Drafted outside of the committee process and without stakeholder input, the basic premise of the provision failed to recognize the technological concepts foundational to digital assets and distributed ledgers. To enforce these provisions, the tax language may even include fines or prison time for those who fail to fully comply with the reporting requirements. As a result, the proposed reporting standards were found to be unworkable for nascent industries like decentralized finance (DeFi), wallet providers, and digital asset mining. These provisions are bound to send DeFi and mining related companies, technologies, and jobs overseas. To compound these issues, the Treasury Department reportedly privately relayed that it believed it already had these authorities to tax and require reporting, but was simply trying to avoid litigation and a more open-ended public comment period.
Unfortunately, that provision was successfully tucked into the 2,702-page Infrastructure Investments and Jobs Act, which passed the Senate earlier this month.
As it stands today, a tiny provision – drafted without public input – in a trillion-dollar piece of legislation has the future of U.S. digital asset policymaking hanging in the balance. It also sets a dangerous precedent on multiple fronts—extending broker status to those who are not brokers and securities status to assets that are not securities—all through a broken process. If enacted, it would represent the first time a federal law has defined digital assets as securities, potentially opening the door for financial market regulators, such as the SEC, to expand its jurisdiction over the growing industry.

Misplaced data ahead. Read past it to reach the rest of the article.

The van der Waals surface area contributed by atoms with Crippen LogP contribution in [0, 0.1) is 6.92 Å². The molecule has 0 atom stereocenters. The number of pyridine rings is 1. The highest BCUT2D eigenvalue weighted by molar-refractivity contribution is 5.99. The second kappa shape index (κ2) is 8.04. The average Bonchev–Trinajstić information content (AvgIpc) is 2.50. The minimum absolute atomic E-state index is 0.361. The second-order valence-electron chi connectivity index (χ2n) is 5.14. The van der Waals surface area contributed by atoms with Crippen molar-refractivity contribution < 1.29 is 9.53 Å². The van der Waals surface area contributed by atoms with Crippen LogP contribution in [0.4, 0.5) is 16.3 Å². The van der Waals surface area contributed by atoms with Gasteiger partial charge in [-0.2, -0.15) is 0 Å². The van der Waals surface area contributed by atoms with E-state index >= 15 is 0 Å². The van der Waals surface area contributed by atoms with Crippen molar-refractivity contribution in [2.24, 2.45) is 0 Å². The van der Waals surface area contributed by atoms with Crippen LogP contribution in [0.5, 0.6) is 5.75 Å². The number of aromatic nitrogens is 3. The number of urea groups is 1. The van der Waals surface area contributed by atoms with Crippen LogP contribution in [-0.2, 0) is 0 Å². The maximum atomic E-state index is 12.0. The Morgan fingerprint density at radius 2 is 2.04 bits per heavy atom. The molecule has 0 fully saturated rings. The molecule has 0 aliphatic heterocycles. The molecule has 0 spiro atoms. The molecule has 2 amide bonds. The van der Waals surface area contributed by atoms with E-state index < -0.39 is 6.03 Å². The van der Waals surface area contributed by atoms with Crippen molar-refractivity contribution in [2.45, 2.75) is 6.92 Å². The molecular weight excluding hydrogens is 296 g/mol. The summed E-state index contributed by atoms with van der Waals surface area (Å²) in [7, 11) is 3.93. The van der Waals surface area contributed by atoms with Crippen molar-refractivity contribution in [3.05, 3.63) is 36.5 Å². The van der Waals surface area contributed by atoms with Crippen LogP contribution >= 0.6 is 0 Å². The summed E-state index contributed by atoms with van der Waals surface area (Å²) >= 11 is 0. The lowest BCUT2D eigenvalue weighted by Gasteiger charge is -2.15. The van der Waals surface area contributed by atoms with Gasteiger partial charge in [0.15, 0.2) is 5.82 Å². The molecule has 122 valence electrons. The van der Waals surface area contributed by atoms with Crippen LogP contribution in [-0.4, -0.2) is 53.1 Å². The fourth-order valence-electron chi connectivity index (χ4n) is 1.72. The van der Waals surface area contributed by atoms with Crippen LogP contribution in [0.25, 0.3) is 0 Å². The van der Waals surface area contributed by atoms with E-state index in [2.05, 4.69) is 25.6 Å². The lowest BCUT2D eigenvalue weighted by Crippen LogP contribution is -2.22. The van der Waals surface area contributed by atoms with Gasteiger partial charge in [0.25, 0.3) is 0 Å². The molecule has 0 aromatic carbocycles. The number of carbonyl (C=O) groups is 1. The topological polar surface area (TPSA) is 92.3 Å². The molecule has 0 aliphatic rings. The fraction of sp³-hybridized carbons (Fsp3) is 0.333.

While this deeply flawed tax language was a surprise to industry stakeholders, the drafted amendment was apparently floating around for months—making for the second policy-related five-alarm fire drill for digital asset stakeholders in the past year after Treasury and FinCEN pursued a last-minute rulemaking process on unhosted wallets in January before the administration change.